Younger children have no trouble talking non-stop about their day, what happened to their friend, or what is going to happen tomorrow. But as they mature towards their teenage years, many of them become quiet when with their parents.
There are strategies that you can use to get your kids to talk with you. The more you do it, the easier it will become for them.
1. Respond to conversation openers.
If you respond immediately with interest when they indicate they want to talk; they will notice that they are more important than what you were doing. Your willingness to be available will develop a closeness with your child. You want to be the one they can count on when they need to talk.
2. Ask non-judgemental questions.
You don’t want your child to become defensive when you question them. Ask questions that don't require an answer about themselves, but preferably ones that will give you a clear insight into their day without them feeling interrogated.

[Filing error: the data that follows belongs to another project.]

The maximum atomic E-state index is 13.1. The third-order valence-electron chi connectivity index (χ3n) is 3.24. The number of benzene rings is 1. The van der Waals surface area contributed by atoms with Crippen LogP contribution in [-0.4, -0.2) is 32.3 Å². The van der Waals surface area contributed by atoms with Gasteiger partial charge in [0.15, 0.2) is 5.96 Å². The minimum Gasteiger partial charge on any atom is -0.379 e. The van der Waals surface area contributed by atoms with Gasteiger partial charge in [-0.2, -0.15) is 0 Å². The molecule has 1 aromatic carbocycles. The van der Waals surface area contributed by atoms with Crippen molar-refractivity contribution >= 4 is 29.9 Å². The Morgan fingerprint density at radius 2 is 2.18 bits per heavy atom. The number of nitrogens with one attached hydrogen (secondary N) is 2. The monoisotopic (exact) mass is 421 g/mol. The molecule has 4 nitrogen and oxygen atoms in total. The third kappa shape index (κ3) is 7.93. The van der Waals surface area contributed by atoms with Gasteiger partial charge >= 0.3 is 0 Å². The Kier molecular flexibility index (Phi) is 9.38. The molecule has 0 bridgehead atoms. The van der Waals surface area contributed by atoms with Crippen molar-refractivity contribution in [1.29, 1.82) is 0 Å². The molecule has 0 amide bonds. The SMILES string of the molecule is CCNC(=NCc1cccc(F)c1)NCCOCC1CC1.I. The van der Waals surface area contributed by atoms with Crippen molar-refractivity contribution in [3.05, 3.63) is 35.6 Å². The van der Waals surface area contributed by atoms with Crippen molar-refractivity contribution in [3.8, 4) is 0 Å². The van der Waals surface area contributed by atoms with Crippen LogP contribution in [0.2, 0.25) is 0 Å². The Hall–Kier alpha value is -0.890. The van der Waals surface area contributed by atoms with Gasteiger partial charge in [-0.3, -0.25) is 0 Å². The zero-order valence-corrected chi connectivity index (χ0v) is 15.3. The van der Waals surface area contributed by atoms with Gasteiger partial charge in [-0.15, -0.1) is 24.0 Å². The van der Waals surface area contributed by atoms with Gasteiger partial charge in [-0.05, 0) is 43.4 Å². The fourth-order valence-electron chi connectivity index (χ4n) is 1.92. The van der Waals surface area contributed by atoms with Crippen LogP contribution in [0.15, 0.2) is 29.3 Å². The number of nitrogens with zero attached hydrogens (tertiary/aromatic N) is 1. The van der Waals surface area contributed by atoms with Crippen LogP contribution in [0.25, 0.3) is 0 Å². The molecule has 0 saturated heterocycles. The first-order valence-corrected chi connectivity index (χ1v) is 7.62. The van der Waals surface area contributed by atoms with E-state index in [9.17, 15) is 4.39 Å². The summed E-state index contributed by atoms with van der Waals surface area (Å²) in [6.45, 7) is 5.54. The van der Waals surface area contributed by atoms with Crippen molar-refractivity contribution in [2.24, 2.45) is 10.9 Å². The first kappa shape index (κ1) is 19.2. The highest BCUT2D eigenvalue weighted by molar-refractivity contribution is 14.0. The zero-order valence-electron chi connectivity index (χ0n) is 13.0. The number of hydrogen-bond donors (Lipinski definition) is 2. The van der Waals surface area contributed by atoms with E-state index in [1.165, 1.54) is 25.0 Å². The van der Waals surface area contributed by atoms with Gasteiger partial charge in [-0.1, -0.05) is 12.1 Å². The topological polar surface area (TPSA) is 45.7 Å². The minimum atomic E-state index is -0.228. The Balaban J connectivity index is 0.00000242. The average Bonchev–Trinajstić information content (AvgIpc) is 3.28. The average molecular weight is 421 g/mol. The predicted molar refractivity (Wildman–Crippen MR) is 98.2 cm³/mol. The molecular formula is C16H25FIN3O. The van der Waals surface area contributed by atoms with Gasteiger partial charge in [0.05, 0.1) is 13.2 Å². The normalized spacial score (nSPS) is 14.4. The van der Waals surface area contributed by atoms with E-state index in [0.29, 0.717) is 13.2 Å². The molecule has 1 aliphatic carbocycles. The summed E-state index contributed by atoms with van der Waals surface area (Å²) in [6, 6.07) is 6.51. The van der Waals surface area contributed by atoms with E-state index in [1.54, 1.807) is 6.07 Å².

3. Don’t react impulsively with advice and solutions.
Allow your child to first vent, because no solution will materialize until they get their emotions out of their system. Then they will be capable of figuring out a solution together with you. This way, they will develop confidence and will see they are competent enough to solve a problem. They will be more likely to talk to you when they have a problem.
4. Make a one-on-one connection
Find time every day to connect with each child. It builds closeness and trust, and as they get older, their willingness to volunteer vulnerable emotions will happen naturally.
5. Communicate naturally
You should not have to wait for your one-on-one time to start a conversation with your child. Anytime you are together is a good time. Maybe while you are walking the dogs or driving in the car. The limited amount of eye contact can help them open up.
An essential part of helping your children open up is to listen. Be sure you show them that you understand and allow them to continue talking. Don't speak; just listen.
Communicating as a family will role model how your family operates. Your children will imitate this behavior, and as they mature and will hopefully continue with open communication in their adult relationships.
8. Don’t judge
Children have a lot of expectation on their shoulders from peers to teachers. Don’t add even more unneeded expectations onto them if you know it’s going to put too much pressure on them.